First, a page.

Fixed-Rate Mortgage

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What Is A Fixed Rate Mortgage?

The term “fixed-rate mortgage” refers to a home loan that has a fixed interest rate for the entire term of the loan. This means that the mortgage carries a constant interest rate from beginning to end. Fixed-rate mortgages are popular products for consumers who want to know how much they’ll pay every month.

  • A fixed-rate mortgage is a home loan with a fixed interest rate for the entire term of the loan.
  • Once locked in, the interest rate does not fluctuate with market conditions.
  • Borrowers who want predictability and/or who tend to hold property for the long term tend to prefer fixed-rate mortgages.
  • Most fixed-rate mortgages are amortized loans.
  • In contrast to fixed-rate mortgages are adjustable-rate mortgages, whose interest rates change over the course of the loan.

How Does A Fixed Rate Mortgage Work?

Potential borrowers need to complete an official mortgage application (and usually pay an application fee), then supply the lender with the necessary documents to perform an extensive check on their background, credit history, and current credit score.

Several kinds of mortgage products are available on the market, but they boil down to two basic categories: variable-rate loans and fixed-rate loans. With variable-rate loans, the interest rate is set above a certain benchmark and then fluctuates—changing at certain periods.

Fixed-rate mortgages, on the other hand, carry the same interest rate throughout the entire length of the loan. Unlike variable- and adjustable-rate mortgages, fixed-rate mortgages don’t fluctuate with the market. So the interest rate in a fixed-rate mortgage stays the same regardless of where interest rates go—up or down.

Most mortgagors who purchase a home for the long term end up locking in an interest rate with a fixed-rate mortgage. They prefer these mortgage products because they’re more predictable. In short, borrowers know how much they’ll be expected to pay each month, so there are no surprises.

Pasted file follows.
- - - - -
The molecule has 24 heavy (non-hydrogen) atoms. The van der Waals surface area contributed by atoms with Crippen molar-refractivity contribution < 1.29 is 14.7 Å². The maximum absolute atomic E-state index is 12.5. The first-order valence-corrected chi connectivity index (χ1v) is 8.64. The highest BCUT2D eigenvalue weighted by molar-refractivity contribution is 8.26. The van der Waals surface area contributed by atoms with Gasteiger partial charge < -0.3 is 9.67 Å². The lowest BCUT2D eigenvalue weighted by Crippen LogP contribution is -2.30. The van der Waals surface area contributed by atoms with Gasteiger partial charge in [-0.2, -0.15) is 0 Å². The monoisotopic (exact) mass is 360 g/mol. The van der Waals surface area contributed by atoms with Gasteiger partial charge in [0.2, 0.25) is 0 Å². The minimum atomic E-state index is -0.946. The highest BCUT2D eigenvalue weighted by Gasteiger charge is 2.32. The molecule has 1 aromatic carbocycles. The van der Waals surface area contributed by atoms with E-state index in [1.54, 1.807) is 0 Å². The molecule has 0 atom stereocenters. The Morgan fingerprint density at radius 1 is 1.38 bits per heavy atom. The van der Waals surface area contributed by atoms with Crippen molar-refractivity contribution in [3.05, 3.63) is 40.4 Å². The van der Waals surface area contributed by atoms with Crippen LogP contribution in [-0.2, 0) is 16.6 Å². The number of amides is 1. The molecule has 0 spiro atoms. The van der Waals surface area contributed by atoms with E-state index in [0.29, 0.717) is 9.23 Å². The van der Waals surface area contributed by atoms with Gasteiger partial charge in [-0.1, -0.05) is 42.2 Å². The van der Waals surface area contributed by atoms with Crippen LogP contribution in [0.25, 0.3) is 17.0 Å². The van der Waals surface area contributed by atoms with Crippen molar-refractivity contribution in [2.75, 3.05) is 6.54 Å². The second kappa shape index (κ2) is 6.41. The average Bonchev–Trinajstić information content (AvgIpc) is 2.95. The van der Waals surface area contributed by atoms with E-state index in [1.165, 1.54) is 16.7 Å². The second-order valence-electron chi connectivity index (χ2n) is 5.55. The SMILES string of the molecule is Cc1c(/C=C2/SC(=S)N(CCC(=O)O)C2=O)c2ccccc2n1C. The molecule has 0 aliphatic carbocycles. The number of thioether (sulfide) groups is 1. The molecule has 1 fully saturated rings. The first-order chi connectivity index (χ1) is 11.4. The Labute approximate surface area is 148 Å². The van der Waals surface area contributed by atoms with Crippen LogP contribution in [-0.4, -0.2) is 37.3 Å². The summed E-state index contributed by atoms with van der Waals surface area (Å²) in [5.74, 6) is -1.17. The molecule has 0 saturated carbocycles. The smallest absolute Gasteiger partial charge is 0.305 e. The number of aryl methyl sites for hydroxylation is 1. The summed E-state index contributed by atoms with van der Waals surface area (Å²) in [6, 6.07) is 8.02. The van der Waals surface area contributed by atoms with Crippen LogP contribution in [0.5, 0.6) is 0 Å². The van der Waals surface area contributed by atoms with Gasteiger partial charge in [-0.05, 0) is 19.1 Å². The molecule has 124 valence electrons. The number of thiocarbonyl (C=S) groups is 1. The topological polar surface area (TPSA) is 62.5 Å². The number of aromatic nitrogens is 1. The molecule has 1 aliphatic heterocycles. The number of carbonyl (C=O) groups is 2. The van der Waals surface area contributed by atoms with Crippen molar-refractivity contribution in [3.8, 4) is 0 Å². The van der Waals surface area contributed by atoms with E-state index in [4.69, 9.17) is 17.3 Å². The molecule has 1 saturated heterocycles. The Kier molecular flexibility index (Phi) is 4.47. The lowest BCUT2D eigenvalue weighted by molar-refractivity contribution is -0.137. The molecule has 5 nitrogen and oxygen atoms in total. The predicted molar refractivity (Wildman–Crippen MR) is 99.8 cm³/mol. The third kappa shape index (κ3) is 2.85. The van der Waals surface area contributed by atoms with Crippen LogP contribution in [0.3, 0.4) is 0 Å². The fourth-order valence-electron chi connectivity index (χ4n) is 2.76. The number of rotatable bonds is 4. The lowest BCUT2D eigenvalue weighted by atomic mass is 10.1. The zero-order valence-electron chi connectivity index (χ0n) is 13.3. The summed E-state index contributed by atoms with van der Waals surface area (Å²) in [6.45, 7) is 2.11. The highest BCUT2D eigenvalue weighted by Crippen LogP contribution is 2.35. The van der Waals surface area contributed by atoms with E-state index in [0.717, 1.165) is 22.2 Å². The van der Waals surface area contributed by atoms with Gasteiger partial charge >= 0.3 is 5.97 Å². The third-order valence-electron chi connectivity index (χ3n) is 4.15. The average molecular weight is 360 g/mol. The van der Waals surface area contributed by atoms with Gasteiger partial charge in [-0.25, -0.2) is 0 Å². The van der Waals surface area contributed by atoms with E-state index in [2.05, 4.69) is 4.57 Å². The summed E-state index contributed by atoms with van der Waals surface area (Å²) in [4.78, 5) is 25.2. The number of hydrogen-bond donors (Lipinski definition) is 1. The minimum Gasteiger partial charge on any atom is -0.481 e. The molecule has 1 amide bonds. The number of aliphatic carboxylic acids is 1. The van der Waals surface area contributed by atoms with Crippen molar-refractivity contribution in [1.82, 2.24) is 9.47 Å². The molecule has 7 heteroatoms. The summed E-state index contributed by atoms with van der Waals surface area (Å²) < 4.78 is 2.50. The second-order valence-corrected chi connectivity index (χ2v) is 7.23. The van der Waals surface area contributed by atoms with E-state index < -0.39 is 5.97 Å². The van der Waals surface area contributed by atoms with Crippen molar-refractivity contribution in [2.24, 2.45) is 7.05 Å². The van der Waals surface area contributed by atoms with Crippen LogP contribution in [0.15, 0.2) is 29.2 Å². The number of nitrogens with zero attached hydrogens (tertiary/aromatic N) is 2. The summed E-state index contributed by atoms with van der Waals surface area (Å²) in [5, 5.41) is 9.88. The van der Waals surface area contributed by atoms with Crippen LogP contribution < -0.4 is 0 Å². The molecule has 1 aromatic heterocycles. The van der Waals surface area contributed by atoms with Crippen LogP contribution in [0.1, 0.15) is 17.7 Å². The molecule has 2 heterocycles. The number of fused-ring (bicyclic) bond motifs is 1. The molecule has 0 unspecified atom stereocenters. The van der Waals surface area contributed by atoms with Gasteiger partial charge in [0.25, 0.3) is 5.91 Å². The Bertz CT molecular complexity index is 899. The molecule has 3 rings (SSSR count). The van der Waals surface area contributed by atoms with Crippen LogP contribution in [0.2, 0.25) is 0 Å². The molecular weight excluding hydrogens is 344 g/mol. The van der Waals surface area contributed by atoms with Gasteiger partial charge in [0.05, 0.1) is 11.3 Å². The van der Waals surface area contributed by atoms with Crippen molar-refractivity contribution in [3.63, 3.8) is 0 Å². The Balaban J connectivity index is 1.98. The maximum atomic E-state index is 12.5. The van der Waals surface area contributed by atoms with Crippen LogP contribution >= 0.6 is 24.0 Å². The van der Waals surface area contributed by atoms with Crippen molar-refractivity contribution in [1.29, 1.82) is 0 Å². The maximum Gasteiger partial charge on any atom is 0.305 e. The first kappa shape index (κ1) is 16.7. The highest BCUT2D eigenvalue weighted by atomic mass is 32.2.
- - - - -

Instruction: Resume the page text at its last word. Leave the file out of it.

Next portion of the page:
Fixed Rate Terminology

The mortgage term is basically the life span of the loan—that is, how long you have to make payments on it.

In the United States, terms can range anywhere from 10 to 30 years for fixed-rate mortgages; 10, 15, 20, and 30 years are the usual increments. Of all the term options, the most popular is 30 years, followed by 15 years.

How To Calculate A Fixed Mortgage?

The actual amount of interest that borrowers pay with fixed-rate mortgages varies based on how long the loan is amortized (that is, how long the payments are spread out for). While the interest rate on the mortgage and the amounts of the monthly payments themselves don’t change, the way that your money is applied does.

Mortgagors pay more toward interest in the initial stages of repayment; later on, their payments are going more into the loan principal.

So, the mortgage term comes into play when calculating mortgage costs. The basic rule of thumb: The longer the term, the more interest that you pay. Someone with a 15-year term, for example, will pay less in interest than someone with a 30-year fixed-rate mortgage.

Crunching the numbers can be a bit complicated: To determine exactly what a particular fixed-rate mortgage costs—or to compare two different mortgages—it’s simplest to use a mortgage calculator.

Fixed Rate Mortgage Advantage And Disadvantages

Varying risks are involved for both borrowers and lenders in fixed-rate mortgage loans. These risks are usually centered around the interest rate environment. When interest rates rise, a fixed-rate mortgage will have lower risk for a borrower and higher risk for a lender.

Borrowers typically seek to lock in lower rates of interest to save money over time. When rates rise, a borrower maintains a lower payment compared to current market conditions. A lending bank, on the other hand, is not earning as much as it could from the prevailing higher interest rates—foregoing profits from issuing fixed-rate mortgages that could be earning higher interest over time in a variable-rate scenario.

In a market with falling interest rates, the opposite is true. Borrowers are paying more on their mortgage than what current market conditions are stipulating. Lenders are making higher profits on their fixed-rate mortgages than they would if they were to issue fixed-rate mortgages in the current environment.

Of course, borrowers can refinance their fixed-rate mortgages at prevailing rates if those rates are lower, but they have to pay significant fees to do so.

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